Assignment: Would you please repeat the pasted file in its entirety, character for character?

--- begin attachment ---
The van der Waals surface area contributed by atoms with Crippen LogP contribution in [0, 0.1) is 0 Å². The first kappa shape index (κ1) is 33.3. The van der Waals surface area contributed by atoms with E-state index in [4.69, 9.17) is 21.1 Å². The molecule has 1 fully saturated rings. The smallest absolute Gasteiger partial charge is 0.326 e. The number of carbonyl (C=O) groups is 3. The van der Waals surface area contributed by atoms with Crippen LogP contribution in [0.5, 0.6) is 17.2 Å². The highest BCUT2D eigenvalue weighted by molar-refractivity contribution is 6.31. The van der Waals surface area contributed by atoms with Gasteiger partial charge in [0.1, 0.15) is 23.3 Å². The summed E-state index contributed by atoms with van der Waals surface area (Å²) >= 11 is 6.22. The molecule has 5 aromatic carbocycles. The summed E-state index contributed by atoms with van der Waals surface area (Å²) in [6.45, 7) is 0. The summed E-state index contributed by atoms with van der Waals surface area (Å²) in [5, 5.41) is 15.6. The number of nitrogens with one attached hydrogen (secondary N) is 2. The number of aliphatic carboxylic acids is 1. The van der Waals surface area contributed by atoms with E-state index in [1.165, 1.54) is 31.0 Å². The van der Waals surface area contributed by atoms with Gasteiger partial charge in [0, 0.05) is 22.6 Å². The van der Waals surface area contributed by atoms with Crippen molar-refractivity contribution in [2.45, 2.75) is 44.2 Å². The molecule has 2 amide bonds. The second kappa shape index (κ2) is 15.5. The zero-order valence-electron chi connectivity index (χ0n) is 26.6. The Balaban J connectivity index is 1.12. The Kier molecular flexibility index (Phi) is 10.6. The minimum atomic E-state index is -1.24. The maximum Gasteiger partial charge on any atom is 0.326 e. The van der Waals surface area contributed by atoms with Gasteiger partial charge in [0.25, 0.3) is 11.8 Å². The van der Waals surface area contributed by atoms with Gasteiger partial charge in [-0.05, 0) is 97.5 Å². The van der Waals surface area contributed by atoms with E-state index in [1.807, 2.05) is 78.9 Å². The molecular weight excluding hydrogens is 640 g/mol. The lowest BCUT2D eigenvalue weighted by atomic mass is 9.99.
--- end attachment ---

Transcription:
The van der Waals surface area contributed by atoms with Crippen LogP contribution in [0, 0.1) is 0 Å². The first kappa shape index (κ1) is 33.3. The van der Waals surface area contributed by atoms with E-state index in [4.69, 9.17) is 21.1 Å². The molecule has 1 fully saturated rings. The smallest absolute Gasteiger partial charge is 0.326 e. The number of carbonyl (C=O) groups is 3. The van der Waals surface area contributed by atoms with Crippen LogP contribution in [0.5, 0.6) is 17.2 Å². The highest BCUT2D eigenvalue weighted by molar-refractivity contribution is 6.31. The van der Waals surface area contributed by atoms with Gasteiger partial charge in [0.1, 0.15) is 23.3 Å². The summed E-state index contributed by atoms with van der Waals surface area (Å²) >= 11 is 6.22. The molecule has 5 aromatic carbocycles. The summed E-state index contributed by atoms with van der Waals surface area (Å²) in [6.45, 7) is 0. The summed E-state index contributed by atoms with van der Waals surface area (Å²) in [5, 5.41) is 15.6. The number of nitrogens with one attached hydrogen (secondary N) is 2. The number of aliphatic carboxylic acids is 1. The van der Waals surface area contributed by atoms with E-state index in [1.165, 1.54) is 31.0 Å². The van der Waals surface area contributed by atoms with Gasteiger partial charge in [0, 0.05) is 22.6 Å². The van der Waals surface area contributed by atoms with Crippen molar-refractivity contribution in [2.45, 2.75) is 44.2 Å². The molecule has 2 amide bonds. The second kappa shape index (κ2) is 15.5. The zero-order valence-electron chi connectivity index (χ0n) is 26.6. The Balaban J connectivity index is 1.12. The Kier molecular flexibility index (Phi) is 10.6. The minimum atomic E-state index is -1.24. The maximum Gasteiger partial charge on any atom is 0.326 e. The van der Waals surface area contributed by atoms with Gasteiger partial charge in [0.25, 0.3) is 11.8 Å². The van der Waals surface area contributed by atoms with Gasteiger partial charge in [-0.05, 0) is 97.5 Å². The van der Waals surface area contributed by atoms with E-state index in [1.807, 2.05) is 78.9 Å². The molecular weight excluding hydrogens is 640 g/mol. The lowest BCUT2D eigenvalue weighted by atomic mass is 9.99.